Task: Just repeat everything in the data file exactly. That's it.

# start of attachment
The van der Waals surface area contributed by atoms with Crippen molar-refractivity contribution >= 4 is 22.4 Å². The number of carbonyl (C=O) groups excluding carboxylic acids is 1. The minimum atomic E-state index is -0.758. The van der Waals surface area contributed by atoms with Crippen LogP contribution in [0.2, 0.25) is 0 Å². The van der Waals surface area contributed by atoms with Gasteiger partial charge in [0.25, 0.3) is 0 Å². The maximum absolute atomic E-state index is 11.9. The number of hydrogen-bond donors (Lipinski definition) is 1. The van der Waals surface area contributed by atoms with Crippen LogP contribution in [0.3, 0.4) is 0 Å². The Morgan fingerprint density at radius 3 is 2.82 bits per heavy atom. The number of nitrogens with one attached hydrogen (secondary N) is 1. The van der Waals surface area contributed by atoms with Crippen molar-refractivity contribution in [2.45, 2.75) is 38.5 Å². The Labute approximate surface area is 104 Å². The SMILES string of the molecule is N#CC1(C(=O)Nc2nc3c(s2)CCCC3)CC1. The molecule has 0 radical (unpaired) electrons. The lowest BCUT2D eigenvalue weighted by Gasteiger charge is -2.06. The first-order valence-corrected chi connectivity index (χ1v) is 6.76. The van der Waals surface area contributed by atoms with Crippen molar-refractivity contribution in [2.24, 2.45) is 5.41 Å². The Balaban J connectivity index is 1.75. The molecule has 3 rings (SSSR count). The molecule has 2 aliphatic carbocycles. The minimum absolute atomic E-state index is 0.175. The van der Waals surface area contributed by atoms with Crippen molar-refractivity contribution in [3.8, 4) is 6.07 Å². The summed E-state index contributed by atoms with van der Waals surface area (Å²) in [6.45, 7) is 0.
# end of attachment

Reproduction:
The van der Waals surface area contributed by atoms with Crippen molar-refractivity contribution >= 4 is 22.4 Å². The number of carbonyl (C=O) groups excluding carboxylic acids is 1. The minimum atomic E-state index is -0.758. The van der Waals surface area contributed by atoms with Crippen LogP contribution in [0.2, 0.25) is 0 Å². The van der Waals surface area contributed by atoms with Gasteiger partial charge in [0.25, 0.3) is 0 Å². The maximum absolute atomic E-state index is 11.9. The number of hydrogen-bond donors (Lipinski definition) is 1. The van der Waals surface area contributed by atoms with Crippen LogP contribution in [0.3, 0.4) is 0 Å². The Morgan fingerprint density at radius 3 is 2.82 bits per heavy atom. The number of nitrogens with one attached hydrogen (secondary N) is 1. The van der Waals surface area contributed by atoms with Crippen molar-refractivity contribution in [2.45, 2.75) is 38.5 Å². The Labute approximate surface area is 104 Å². The SMILES string of the molecule is N#CC1(C(=O)Nc2nc3c(s2)CCCC3)CC1. The molecule has 0 radical (unpaired) electrons. The lowest BCUT2D eigenvalue weighted by Gasteiger charge is -2.06. The first-order valence-corrected chi connectivity index (χ1v) is 6.76. The van der Waals surface area contributed by atoms with Crippen molar-refractivity contribution in [2.24, 2.45) is 5.41 Å². The Balaban J connectivity index is 1.75. The molecule has 3 rings (SSSR count). The molecule has 2 aliphatic carbocycles. The minimum absolute atomic E-state index is 0.175. The van der Waals surface area contributed by atoms with Crippen molar-refractivity contribution in [3.8, 4) is 6.07 Å². The summed E-state index contributed by atoms with van der Waals surface area (Å²) in [6.45, 7) is 0.